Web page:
The world still operates according to the old popular song lyrics that say, “Pack up your troubles in your old kit bag, and smile, smile, smile.” This philosophy basically tells us to hide all our problems and pretend to be happy; and of course people apply this outlook to sin all the time.

Nevertheless Jesus says, “Blessed are those who mourn.” Godly mourning and confession of sins bring the only kind of happiness worth having—godly happiness that no amount of human effort, optimistic pretense, or positive thinking can produce.

There is a real need in today’s church to cry instead of laugh. The foolishness, frivolity, and embracing of the world’s view of happiness in the name of Christianity should make us mourn, because we know the difference between empty happiness and true happiness. God’s rebuke to the self-satisfied and indulgent happy is strong: “Draw near to God and He will draw near to you. Cleanse your hands, you sinners; and purify your hearts, you double-minded. Be miserable and mourn and weep; let your laughter be turned into mourning and your joy to gloom. Humble yourselves in the presence of the Lord, and He will exalt you” (James 4:8–10).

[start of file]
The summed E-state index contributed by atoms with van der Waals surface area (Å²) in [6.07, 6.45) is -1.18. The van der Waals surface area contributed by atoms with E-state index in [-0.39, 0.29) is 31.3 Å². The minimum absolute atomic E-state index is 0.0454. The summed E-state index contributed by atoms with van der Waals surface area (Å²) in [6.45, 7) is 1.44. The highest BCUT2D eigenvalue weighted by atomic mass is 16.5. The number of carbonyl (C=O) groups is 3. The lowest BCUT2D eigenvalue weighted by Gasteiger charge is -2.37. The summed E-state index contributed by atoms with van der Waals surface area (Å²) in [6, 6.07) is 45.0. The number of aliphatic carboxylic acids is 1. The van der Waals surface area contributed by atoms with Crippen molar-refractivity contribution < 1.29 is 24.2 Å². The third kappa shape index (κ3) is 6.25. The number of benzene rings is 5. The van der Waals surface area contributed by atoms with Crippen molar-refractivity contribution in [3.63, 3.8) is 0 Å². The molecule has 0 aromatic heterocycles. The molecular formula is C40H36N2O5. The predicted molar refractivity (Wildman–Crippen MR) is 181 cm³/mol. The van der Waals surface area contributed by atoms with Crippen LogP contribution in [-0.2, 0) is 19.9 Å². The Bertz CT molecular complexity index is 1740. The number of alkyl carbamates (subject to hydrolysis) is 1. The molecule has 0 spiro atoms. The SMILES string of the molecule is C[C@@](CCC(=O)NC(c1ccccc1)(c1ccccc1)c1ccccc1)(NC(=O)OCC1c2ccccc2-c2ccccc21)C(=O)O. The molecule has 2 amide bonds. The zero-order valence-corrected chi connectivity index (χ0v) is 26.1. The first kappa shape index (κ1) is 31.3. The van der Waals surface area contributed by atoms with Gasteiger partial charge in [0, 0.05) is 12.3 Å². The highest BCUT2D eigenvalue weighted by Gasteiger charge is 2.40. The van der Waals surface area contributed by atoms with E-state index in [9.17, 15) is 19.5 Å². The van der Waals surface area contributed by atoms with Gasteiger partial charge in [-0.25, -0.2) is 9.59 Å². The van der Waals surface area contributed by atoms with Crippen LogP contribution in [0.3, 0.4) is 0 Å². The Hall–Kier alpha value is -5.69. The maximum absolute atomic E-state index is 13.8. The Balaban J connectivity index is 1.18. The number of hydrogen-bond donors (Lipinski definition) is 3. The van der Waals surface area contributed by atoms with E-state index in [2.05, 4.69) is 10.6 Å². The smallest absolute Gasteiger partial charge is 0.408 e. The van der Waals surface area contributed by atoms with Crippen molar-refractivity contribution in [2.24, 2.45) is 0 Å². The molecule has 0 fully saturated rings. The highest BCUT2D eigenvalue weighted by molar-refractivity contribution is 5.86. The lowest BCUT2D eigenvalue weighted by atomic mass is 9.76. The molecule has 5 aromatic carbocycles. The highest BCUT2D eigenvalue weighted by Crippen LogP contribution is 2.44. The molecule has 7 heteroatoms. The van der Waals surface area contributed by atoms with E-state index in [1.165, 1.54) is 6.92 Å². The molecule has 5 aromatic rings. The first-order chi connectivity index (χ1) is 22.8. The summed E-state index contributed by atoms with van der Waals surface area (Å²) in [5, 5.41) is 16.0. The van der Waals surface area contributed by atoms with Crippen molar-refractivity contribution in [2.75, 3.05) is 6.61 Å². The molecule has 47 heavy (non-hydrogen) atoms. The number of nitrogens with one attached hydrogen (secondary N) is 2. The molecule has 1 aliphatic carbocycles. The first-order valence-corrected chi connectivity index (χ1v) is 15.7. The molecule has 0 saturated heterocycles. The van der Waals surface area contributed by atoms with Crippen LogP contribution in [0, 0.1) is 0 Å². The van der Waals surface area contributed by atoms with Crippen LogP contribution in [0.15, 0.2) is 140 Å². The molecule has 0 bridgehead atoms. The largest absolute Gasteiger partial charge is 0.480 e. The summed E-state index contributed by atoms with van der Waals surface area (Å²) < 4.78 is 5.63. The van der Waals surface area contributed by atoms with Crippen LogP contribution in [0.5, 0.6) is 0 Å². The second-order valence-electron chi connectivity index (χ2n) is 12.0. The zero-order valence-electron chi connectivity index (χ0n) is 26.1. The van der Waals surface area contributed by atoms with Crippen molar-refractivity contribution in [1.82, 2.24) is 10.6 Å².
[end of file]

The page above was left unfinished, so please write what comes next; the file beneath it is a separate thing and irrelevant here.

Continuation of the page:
True happiness does not ignore sin or make light of it; instead it sorrows over sin, turns from it, and flees to God for genuine forgiveness. And in so doing, it finds lasting joy.

Ask Yourself

Does this message sound depressing and cheerless to you? Have you bought the world’s line that happiness can be found only by ignoring sin, not by dealing with it? Aren’t you tired, though, of constantly coming up empty, never quite satisfied? Run weeping into the welcoming arms of God’s forgiveness.

From Daily Readings from the Life of Christ, Vol. 1, John MacArthur. Copyright © 2008. Used by permission of Moody Publishers, Chicago, IL 60610, www.moodypublishers.com.